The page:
‘Struggle for survival’

2018-12-13 06:03
Some of the brain damage survivors with certificates of appreciation.PHOTO: unathi obose

Some of the brain damage survivors with certificates of appreciation.PHOTO: unathi obose

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A total of about 32 car related accident survivors, assault victims and others who have suffered head injuries due to sports related clashes, across the Cape Flats, including their minders, attended a workshop which was held at the Look Out Hill in Khayelitsha last Thursday.

It emerged during the workshop that more than 600 locals have suffered brain damage as a result of these mishaps, this year alone.

It also emerged that people with neurological challenges are, to the worst, most likely to be discriminated against in their own communities, and the workshop was held to eradicate any stigma associated with brain damaged survivors, and rehabilitate them back to society.

According to Godfrey Toringepi, the programme’s manager at HeadsUp: “Most injuries occur in car accidents, physical assaults or while people were playing sport (like rugby or wrestling).”

HeadsUp is a non-governmental organisation with offices in Philippi, Mfuleni, Manenberg and Mowbray. They work with brain damaged survivors, and offer counselling to survivors and relatives alike.

He added that survivors are often discriminated against in their own community.

“We want to eradicate any stigma associated with brain damage and get the survivors back into society.

“We offer rehabilitation programmes, like counselling, spearheaded by social workers, who assist survivors in their journey to recovery,” he said. “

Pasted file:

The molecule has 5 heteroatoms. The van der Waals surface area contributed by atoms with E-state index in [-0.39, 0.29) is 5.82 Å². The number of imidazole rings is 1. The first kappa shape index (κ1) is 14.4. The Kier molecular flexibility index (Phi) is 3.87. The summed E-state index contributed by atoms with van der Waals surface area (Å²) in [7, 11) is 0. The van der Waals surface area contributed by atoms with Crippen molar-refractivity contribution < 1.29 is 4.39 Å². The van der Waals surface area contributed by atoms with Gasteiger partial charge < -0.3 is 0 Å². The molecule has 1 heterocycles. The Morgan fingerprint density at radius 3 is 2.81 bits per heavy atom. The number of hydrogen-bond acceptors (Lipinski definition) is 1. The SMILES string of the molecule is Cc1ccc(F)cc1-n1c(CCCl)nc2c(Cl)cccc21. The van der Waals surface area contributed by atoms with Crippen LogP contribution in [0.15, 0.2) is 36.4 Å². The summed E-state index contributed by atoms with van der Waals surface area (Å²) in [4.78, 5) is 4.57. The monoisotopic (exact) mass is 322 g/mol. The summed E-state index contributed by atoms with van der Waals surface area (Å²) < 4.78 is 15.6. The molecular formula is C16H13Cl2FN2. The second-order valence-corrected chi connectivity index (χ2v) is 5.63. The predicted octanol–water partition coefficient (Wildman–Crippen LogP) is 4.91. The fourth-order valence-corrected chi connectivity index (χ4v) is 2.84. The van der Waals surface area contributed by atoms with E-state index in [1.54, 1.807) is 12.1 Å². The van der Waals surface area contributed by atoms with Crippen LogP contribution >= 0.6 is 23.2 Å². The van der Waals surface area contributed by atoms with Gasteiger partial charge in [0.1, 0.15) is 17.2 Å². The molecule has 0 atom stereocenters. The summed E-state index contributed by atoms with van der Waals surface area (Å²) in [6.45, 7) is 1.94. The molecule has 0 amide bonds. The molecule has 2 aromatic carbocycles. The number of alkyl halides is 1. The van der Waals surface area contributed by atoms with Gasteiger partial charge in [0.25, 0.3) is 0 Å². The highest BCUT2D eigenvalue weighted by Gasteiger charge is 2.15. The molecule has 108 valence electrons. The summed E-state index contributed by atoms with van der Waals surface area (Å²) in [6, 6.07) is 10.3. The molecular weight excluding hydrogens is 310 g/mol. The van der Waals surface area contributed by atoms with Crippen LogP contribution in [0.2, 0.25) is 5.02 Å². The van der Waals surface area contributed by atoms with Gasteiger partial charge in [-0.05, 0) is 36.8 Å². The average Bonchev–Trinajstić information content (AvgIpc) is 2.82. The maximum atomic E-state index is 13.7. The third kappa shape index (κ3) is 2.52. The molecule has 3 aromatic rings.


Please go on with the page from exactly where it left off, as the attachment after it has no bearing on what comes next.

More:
The problem is that brain injuries are invisible and people will pick up such cases through the actions of the victims, Toringepi offered.

Brain injuries can either lead to disabilities or paralysis.

“Some survivors lose their memory. Others display behavioural pattern changes and can even abuse alcohol excessively and become aggressive during a drunken stupor.

The injuries also manifest themselves in inappropriate behaviour, leading them to streak in public,” he said.

Other injuries become visible in the way the patients walk. Fatigue can also set in easily.

“In Khayelitsha alone, we are assisting more than 30 brain damaged patients,” said Toringepi.

Loss of earnings and joblessness was another challenge for survivors, Toringepi announced.

Nomthandazo Cawe, from TR informal settlement in Site B, said she suffered a brain injury after a shack fire.

“My whole body was engulfed in flames after our stove burst ... l have a problem with memory loss and am quick to anger. However, with the help of HeadsUp, I do manage to deal with my anger, still, the community calls us names.” she added painfully.”

Toringepi said support groups meet every Thursday to discuss challenges and seek solutions to them.

“We also visit local clinics and conduct regular talk shops to raise awareness about people suffering form brain injuries.

Call HeadsUp on 021 447 2382.


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